At Nischindipur, on the Ichamati river,
lived Harihar and Sarbojaya, with daughter Durga, son Apu,
and Indir Thakrun, a distant cousin of Harihar.
Harihar, essentially an artist, was a priest;
Sarbojaya, a strong yet mild woman.
Durga's world was her brother, and, of course, Indir Thakrun.
Apu, born in a cold month, brought warmth in the family.
Optimistic Harihar waited for the fortune to return
so he could write poetry again.
Years pass. Apu starts school.
Small joys keeps Durga happy.
Harihar leaves home, for better times.
Jaya waits for the better times.
Arouses in Durga the sense of family,
and in Apu grows the sense of wonder.
Comes Baisakh, there is Kaalbaisakhi.
Durga is deliriously happy, gets drenched,
catches cold, end comes too soon, in her mother's arms.
Apu is bewildered and lonely.
Shattered, family decide to leave Nischindipur,
in the hope for greener pasture, to Benaras.
Sunsets in through the cloud, for a new beginning.
So lyrical is the story, yet there is no song.
The tale of Apu continues in the environs of holy Ganga.
The wide-eyed wonder Apu is now a curious teenager,
getting intellectual and spiritual moorings.
Springs in individuality. There is poignant conflict.
There is gradual estrangement, from mother.
Harihar dies in the environs of Ganga.
'Birds wheel across the sky'.
Apu awakens, penniless.
Sarbojaya decides to return to the city her uncle lived.
Begins another phase in Apu's journey.
He is unfit in the new life;
not ready to play the role his father played.
He wants to go beyond the village life,
to quench his thirst for knowledge.
Mother doesn’t like her son's going away.
Apu leaves, nevertheless, leaving his mother alone.
Mother's love assails him, but doesn’t drown.
Apu manages to live in moments of transition.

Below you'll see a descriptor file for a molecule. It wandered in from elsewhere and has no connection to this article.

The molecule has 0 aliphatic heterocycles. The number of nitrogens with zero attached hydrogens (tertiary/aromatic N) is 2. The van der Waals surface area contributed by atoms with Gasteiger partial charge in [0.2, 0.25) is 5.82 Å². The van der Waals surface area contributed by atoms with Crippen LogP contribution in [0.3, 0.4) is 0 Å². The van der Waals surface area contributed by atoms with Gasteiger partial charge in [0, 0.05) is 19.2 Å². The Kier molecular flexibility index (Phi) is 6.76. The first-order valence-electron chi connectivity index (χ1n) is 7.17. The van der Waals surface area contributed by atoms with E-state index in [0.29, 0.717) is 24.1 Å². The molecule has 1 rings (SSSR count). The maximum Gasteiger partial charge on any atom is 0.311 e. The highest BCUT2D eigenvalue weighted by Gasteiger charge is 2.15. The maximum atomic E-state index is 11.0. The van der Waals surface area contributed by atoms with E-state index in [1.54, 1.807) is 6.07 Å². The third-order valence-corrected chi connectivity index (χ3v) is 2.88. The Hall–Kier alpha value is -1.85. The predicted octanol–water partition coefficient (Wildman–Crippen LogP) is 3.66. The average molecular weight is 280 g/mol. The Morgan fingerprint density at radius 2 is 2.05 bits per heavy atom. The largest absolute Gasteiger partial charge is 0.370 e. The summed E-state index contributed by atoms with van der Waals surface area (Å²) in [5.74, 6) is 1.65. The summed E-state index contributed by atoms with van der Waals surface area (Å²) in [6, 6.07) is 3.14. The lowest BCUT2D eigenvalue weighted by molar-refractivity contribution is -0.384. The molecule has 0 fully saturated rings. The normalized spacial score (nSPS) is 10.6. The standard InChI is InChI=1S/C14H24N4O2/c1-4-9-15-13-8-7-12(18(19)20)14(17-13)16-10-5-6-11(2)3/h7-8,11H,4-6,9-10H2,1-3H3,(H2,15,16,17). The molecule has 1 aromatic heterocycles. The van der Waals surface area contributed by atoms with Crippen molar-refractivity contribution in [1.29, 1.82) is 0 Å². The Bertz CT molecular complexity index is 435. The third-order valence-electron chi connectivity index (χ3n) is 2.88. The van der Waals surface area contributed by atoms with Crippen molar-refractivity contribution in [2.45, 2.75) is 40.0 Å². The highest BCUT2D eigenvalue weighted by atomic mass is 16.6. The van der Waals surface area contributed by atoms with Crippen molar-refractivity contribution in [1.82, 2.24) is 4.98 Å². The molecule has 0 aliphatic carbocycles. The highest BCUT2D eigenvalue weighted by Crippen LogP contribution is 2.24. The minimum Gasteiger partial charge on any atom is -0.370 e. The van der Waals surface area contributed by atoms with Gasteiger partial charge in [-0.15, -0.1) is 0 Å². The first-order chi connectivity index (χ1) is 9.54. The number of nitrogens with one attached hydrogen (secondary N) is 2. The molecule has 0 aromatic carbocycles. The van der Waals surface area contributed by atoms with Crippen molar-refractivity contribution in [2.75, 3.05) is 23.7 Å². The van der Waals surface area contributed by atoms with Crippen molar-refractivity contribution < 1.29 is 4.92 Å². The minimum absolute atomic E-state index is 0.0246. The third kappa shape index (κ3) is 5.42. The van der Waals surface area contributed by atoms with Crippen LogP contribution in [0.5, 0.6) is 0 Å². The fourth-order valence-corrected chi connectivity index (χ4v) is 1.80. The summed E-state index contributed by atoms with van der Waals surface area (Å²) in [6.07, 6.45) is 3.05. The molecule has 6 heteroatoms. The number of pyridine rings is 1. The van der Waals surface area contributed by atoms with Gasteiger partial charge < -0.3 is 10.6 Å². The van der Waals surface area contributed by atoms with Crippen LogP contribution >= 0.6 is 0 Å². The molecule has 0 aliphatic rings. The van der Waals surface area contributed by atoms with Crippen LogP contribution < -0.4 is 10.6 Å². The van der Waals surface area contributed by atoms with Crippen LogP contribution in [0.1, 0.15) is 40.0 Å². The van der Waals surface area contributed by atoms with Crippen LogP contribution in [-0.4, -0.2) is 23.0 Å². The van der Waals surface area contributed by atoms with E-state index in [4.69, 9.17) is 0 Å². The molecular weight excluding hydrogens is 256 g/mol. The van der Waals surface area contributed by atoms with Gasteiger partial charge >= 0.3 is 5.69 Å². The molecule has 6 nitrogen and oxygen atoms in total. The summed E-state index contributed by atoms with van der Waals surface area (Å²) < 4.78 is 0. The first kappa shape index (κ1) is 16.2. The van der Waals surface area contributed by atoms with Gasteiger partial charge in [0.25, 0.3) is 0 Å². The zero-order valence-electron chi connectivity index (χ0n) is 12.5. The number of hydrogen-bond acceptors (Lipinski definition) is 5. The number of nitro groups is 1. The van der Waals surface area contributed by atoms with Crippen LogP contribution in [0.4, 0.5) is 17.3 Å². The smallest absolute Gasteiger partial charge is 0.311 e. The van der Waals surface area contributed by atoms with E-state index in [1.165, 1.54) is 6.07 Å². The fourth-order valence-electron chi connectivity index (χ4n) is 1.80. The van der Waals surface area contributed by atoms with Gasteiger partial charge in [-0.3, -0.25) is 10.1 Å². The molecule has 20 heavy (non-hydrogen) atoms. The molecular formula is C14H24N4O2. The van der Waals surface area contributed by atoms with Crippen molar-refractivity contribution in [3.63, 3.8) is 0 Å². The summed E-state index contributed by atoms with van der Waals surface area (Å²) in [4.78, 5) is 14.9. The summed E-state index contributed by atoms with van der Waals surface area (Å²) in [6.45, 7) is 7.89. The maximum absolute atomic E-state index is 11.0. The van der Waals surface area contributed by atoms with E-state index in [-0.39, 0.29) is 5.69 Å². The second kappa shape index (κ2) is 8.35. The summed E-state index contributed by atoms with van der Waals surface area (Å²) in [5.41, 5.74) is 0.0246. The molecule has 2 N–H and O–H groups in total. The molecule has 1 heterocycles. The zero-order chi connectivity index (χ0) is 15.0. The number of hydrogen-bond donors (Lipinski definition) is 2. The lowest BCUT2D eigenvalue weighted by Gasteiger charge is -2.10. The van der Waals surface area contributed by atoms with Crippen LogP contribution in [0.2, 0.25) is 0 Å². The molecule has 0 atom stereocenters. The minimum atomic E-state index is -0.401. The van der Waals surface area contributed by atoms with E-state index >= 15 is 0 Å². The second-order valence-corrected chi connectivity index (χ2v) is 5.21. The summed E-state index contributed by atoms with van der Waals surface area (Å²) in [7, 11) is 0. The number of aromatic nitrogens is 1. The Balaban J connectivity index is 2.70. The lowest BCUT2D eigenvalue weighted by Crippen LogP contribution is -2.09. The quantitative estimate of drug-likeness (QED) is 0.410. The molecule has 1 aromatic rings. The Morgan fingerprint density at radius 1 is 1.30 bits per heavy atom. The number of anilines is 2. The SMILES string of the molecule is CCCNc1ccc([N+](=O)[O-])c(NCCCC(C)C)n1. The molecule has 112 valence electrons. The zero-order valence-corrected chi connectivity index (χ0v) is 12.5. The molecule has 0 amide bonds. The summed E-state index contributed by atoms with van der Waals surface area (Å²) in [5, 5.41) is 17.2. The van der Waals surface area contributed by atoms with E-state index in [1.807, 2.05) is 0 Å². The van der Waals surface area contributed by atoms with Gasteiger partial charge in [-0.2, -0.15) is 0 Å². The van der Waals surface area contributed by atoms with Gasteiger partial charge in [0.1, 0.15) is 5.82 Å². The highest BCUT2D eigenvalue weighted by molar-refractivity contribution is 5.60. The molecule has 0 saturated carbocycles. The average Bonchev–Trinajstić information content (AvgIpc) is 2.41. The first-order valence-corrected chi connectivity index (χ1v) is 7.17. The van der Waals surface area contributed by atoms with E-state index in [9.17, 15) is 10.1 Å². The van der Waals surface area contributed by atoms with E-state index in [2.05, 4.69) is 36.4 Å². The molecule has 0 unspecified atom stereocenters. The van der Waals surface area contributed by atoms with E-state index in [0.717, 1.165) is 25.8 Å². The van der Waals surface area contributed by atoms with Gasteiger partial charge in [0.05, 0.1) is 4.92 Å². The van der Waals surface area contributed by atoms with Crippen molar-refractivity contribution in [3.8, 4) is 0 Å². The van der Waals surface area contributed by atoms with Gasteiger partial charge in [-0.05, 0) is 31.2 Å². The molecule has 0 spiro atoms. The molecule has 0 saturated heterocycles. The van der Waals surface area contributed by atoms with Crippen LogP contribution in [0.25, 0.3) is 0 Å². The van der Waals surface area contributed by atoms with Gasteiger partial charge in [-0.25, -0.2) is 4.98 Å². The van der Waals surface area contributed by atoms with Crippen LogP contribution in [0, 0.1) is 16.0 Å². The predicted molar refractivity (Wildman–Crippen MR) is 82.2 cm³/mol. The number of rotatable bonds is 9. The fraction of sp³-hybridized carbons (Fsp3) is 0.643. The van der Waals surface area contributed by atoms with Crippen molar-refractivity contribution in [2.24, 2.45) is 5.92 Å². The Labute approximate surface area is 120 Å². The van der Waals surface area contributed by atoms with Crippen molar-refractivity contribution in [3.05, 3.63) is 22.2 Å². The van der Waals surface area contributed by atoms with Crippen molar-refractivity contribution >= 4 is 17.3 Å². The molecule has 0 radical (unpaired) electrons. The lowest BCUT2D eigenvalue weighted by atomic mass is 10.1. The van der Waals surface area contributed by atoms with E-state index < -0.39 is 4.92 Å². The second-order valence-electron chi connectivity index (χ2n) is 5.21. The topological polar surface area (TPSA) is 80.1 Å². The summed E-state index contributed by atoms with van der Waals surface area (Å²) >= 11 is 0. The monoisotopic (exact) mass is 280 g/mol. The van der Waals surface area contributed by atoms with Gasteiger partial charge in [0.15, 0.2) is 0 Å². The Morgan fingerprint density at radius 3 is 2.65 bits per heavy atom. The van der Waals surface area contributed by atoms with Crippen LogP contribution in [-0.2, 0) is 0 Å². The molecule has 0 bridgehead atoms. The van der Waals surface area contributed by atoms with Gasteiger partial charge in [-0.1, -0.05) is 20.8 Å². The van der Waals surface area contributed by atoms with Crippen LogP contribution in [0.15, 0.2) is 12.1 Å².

Mother lives a lonely life; all she hopes for is Apu's return.
Without Apu she is a listless shadow, gazing at a pond,
'where fireflies weave their pattern of light.'
'On a night sparkling with dancing fireflies', mother dies.
The son grieves; yet carries on with his new life.
In Calcutta, Apu lives in a rented room, next to a railway yard,
unemployed, yet unfazed.
Then life takes a turn, unexpectedly, a chance occasion.
He gets married, to his friend’s cousin.
Apu seems fulfilled, surrounds by his unaffected,
unlettered chance-wife Aparna, brought up in affluence.
Apu makes intellectual adjustments with poverty.
There is love. There is honesty. There is a tragedy.
Aparna dies in childbirth. The child remains.
Apu’s world shatters. He reproaches his son for causing the death of his wife.
He forsakes the child, to lead a wanderer’s life.
Kajol, the son, in the meanwhile grows wild,
vents frustration, shoots at birds.
Time takes its own time.
Father comes back.
Son overwhelms the father.
Apu is not the father Kajol imagined him to be.
Apu wins over Kajal, after initial hesitation,
becomes the friend of the little boy.
The father leaves, carrying son on his shoulders.
There is hope for a new beginning.
Apu crosses the horizon,
leaving footprints all around.